It’s a tremendous horror novel, but it’s also an allegory for gentrification. He could have approached that in so many ways, there are a lot books on the subject I’ve read—John Lancaster’s CAPITAL pops into my mind—that are straightforwardly about gentrification as a social issue.

But there’s something a little more affecting when you throw the living dead in there, and now you have to go clean them out to build your new shining city.

L: That’s a good point. Something you said earlier too that I wanted to come back to was that you tend to gravitate more towards the horror of the mind. I do that as well, like if I want to something scary or horrific, I don't always pick up the “monster” books, even though I love a good monster here and there. But there’s something more terrifying and haunting about the monster being in your mind, and being something you don't know if or when you’ll ever get away from it.

Something my friend and I were talking about recently as we were watching another great “monster” show, Stranger Things. He was saying that he thought it was decently scary until somewhere around the fourth episode I think when you finally get a good look at the monster, this really well-put together CGI monster who has no face. Spoiler alert, I guess. And from then on, it becomes more of an adventure story, where the characters are venturing into this sort of underworld, and it’s still a really well-written story, but it’s not scary anymore.

Once you’ve seen the monster and you’ve seen it has a physical form, it’s not as frightening anymore. It’s like, ok we’ve seen it, we can try to figure out how to kill it, but even if it’s right behind me or hiding there in the shadows, we know where it is.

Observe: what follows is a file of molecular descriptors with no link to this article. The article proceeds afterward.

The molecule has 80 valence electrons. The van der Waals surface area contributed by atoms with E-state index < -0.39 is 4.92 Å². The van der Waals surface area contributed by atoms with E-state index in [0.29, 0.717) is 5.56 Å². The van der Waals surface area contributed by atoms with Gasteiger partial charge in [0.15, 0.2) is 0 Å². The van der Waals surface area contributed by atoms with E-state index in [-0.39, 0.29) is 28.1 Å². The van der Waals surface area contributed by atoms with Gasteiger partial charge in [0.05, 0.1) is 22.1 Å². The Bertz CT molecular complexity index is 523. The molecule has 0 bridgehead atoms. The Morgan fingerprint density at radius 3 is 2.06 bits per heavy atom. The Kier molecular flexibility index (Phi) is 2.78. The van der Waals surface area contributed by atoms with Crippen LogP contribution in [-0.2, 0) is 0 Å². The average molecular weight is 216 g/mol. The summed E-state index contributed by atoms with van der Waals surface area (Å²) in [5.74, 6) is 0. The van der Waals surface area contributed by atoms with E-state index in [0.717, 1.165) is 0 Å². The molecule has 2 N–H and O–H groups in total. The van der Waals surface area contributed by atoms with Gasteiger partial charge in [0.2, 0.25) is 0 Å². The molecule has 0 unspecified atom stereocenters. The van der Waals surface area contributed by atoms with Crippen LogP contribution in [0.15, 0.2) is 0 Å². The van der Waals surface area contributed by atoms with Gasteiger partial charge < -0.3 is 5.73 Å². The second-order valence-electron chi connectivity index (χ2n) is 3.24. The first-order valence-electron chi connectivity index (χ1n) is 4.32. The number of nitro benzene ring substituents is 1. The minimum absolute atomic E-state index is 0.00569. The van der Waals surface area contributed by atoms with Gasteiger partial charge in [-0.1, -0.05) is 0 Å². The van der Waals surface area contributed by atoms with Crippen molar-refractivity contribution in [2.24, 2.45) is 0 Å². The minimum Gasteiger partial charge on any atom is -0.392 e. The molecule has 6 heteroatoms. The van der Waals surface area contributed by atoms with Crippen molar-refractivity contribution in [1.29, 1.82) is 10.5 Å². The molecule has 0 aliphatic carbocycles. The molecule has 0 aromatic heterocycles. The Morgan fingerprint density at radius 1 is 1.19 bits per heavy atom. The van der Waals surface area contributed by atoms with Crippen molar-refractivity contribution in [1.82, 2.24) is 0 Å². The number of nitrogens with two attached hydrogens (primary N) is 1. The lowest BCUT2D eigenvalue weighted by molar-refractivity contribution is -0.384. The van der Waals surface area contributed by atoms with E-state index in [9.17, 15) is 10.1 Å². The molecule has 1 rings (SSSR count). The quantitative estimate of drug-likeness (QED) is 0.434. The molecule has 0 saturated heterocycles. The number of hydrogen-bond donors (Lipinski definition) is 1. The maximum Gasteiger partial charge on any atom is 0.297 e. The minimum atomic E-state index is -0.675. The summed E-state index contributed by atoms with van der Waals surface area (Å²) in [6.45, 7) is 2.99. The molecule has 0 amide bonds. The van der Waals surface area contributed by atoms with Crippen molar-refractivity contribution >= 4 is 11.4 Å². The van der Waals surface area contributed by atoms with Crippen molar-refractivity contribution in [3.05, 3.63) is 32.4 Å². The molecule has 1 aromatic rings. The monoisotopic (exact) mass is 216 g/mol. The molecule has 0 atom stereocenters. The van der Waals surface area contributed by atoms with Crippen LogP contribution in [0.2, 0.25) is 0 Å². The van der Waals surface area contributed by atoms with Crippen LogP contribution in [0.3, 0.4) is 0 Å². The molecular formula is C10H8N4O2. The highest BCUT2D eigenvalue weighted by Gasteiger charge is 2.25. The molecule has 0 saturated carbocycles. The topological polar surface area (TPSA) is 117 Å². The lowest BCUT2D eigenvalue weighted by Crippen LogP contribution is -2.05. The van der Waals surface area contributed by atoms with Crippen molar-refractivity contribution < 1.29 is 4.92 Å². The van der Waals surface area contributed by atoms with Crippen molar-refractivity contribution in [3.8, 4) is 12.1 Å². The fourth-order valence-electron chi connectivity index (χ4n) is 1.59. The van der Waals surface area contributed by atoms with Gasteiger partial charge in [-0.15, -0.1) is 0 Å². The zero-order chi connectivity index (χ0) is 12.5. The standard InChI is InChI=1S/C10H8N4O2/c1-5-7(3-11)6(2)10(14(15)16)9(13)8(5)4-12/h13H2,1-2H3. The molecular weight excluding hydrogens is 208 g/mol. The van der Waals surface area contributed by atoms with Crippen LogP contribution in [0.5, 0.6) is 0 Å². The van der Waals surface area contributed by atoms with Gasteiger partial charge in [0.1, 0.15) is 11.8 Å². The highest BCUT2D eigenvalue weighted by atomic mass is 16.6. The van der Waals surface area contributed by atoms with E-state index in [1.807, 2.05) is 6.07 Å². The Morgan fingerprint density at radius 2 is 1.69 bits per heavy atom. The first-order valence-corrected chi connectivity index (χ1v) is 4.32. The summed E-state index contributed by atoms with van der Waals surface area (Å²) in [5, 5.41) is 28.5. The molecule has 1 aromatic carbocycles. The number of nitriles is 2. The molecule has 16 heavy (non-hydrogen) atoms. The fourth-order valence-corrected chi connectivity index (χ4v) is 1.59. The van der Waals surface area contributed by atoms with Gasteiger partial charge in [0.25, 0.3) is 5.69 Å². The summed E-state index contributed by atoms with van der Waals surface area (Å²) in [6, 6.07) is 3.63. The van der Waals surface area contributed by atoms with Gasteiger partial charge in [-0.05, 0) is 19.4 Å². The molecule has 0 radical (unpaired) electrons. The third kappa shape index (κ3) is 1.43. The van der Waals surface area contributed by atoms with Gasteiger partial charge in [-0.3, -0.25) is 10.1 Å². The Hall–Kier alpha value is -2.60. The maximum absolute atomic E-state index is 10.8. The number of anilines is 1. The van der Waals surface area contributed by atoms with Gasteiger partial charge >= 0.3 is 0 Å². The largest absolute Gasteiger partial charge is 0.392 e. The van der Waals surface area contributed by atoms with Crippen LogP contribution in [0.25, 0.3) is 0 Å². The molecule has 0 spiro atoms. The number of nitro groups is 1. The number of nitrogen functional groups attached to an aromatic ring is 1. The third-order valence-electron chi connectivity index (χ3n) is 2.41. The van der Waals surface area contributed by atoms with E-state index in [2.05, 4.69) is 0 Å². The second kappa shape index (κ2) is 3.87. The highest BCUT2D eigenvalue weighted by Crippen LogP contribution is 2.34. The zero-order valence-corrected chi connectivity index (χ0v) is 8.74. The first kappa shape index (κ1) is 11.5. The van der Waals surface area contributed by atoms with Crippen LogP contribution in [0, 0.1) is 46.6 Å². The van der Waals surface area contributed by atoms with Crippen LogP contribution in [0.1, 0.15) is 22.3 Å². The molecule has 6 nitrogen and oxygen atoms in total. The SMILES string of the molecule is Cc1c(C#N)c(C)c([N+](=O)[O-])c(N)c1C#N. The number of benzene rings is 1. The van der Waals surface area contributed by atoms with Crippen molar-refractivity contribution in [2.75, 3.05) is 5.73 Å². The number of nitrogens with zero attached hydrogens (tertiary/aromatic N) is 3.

Whereas if you look at something more psychological—and here’s where I have to bring up Dan Chaon—if you look at something like Dan Chaon’s collection STAY AWAKE or his new book ILL WILL coming out in March, you see those “monsters” don't exist in the real world. They’re much harder to escape.


Ill Will Cover Image
$28.00
ISBN: 9780345476043
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Published: Ballantine Books - March 7th, 2017

K: I think also that not seeing the object of horror, the object of fear, really heightens that experience and makes the terror more potent. Another cinematic example is Spielberg’s JAWS. You barely see the shark in that movie—they didn't plan it that way, it’s because the shark broke and they couldn't get it to work half the time.

L: But it’s a much better movie because of that!

K: Right, it’s much scarier because you can see the shark, you just know it’s lurking there in the water under you where you can’t see it. But really what people fear more than anything is the unknowable, the thing they can’t quite name. Facing that is really the point of horror, I think.

One of the best examples of this horror of the mind is Shirley Jackson. We’re celebrating her 100th birthday this year so it’s fitting to mention her, but I really think THE HAUNTING OF HILL HOUSE is really the height of that sort of horror. The title says it’s a haunted house book, but really it takes place inside the characters’ minds and the reader is just watching people go crazy, little by little, and it’s truly frightening.